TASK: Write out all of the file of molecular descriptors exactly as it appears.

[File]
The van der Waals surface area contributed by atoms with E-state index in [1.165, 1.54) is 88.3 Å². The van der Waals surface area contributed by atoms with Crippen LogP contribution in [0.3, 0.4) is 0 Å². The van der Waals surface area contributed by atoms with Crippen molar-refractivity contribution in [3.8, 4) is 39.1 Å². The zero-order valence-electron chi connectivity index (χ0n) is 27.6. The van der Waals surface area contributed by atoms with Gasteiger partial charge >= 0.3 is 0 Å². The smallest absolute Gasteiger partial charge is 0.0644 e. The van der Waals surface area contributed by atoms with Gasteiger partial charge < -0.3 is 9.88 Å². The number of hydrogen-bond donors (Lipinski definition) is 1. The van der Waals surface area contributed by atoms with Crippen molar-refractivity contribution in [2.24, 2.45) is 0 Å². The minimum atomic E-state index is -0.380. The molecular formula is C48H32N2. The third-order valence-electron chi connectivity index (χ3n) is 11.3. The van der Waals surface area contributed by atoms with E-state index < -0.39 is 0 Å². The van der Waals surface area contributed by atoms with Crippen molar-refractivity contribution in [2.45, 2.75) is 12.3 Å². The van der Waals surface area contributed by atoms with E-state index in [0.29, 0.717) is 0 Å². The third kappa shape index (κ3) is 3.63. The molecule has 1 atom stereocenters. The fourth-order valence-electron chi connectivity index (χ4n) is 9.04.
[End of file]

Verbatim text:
The van der Waals surface area contributed by atoms with E-state index in [1.165, 1.54) is 88.3 Å². The van der Waals surface area contributed by atoms with Crippen LogP contribution in [0.3, 0.4) is 0 Å². The van der Waals surface area contributed by atoms with Crippen molar-refractivity contribution in [3.8, 4) is 39.1 Å². The zero-order valence-electron chi connectivity index (χ0n) is 27.6. The van der Waals surface area contributed by atoms with Gasteiger partial charge >= 0.3 is 0 Å². The smallest absolute Gasteiger partial charge is 0.0644 e. The van der Waals surface area contributed by atoms with Gasteiger partial charge < -0.3 is 9.88 Å². The number of hydrogen-bond donors (Lipinski definition) is 1. The van der Waals surface area contributed by atoms with Crippen molar-refractivity contribution in [2.24, 2.45) is 0 Å². The minimum atomic E-state index is -0.380. The molecular formula is C48H32N2. The third-order valence-electron chi connectivity index (χ3n) is 11.3. The van der Waals surface area contributed by atoms with E-state index < -0.39 is 0 Å². The van der Waals surface area contributed by atoms with Crippen molar-refractivity contribution in [2.45, 2.75) is 12.3 Å². The van der Waals surface area contributed by atoms with E-state index in [0.29, 0.717) is 0 Å². The third kappa shape index (κ3) is 3.63. The molecule has 1 atom stereocenters. The fourth-order valence-electron chi connectivity index (χ4n) is 9.04.